There were some seriously competitive people playing that night which was hilarious. And the bonus? As you hold the device against your forehead it automatically rolls video on the people giving the clues. You can ignore the video, watch it after the game or even upload it. If it's REALLY funny, send it to Ellen!
So far, I have played Heads Up! with friends, with some funny little kids and with Larry. In fact, it's become our nightly tradition. After dinner, we play a couple games. It's a great way to laugh together. In fact, the next time we don't see eye to eye on something, we might just take a break and play a game of Heads Up!
While my friends are no longer at the same hotel, maybe there will be new friends and what better way to start new friendships than with Ellen DeGeneres as part of it?
It's the International Day of Happiness. Here's your happy:
Did you know that when otters sleep they hold hands so they don't drift apart? (Video)
Did you know that when otters sleep they hold hands so they don't drift apart? (Video)
Posted On Thursday, March 20, 2014
This has been one whopper of a winter. I've been traveling back and forth between the Northeast and Northwest coasts and it seems like no matter where I was, the weather was uncooperative. We had never ending snow in Massachusetts and the grey days, well, they just kept coming in Seattle.
Today, however, the sun is shining, the clouds are few and it seems like spring will come, a little late, but it will come. This season I have vowed to make the most of every single day, of every single sunbeam and raindrop and mild day by changing things up a little.
Wishing you a spring season filled with happy moments!
Things to do This Spring
1. Paint the walls of your living room or your bedroom in your favorite color. Use this app from Sherwin-Williams to match the perfect color.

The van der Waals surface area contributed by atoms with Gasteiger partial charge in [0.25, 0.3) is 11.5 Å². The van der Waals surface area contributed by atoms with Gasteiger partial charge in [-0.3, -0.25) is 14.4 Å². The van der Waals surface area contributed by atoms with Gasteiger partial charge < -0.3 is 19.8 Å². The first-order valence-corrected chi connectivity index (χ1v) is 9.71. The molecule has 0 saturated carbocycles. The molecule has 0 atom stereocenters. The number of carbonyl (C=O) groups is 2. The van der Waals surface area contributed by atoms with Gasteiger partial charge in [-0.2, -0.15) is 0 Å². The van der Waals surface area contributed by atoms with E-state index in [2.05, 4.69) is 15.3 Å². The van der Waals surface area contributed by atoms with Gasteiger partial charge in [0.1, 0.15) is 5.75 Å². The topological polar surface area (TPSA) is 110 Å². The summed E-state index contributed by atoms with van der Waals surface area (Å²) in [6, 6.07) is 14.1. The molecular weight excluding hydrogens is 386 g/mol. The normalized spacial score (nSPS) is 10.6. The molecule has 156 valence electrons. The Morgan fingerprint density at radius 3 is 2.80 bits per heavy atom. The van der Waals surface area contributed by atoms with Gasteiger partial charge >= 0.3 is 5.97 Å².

2. Make a spring soundtrack on a free internet radio site like Slacker. I like this one called Yacht Rock.
3. Break out of the iceberg lettuce salad doldrums and try a salad like this Watermelon Arugula Salad that's just perfect for a warm spring evening.
4. Try changing out your coffee for tea, like this Blueberry Bliss Rooibis Tea from Teavana.
5. Vow to exchange one meal out every week for a Walk & Talk with a friend. Instead of loading up on alcohol and calories, grab a tea and walk the loop around a park.
6. Burn this clean combination of candles from Kringle Candle. Fresh Cut Grass + Fresh Lilac smells heavenly together.
7. Spend the first Saturday of the next three months at a different museum in your area. Find museums here.
8. Plan a road trip somewhere you've never been to before. Roadtrippers.com is great for ideas.
9. Make a vow to visit every farm stand in your area. Each week try one new fruit or vegetable. Here's how to find farm stands in your neighborhood.
10. Attend an outdoor concert.
11. Clean out the linen closet. Donate the blankets/towels/sheets that you haven't used in a year. Your local pet shelter may be a good place to donate to. For everything you're keeping, organize the shelves by type (bath/bedroom). Follow these instructions from Martha Stewart on how to fold a fitted sheet.
12. Bring your own lunch to work at least once a week and enjoy it outside. Try these healthy recipes from CookingLight.com. Put the money you would have spent in a jar and on June 21 make a donation to your favorite charity.
13. Go to the playground and swing. Swing and close your eyes.
14. Leaves Post-it notes saying "You are going to have an amazing day!" in different places for other people to find.
15. Learn how to cook asparagus.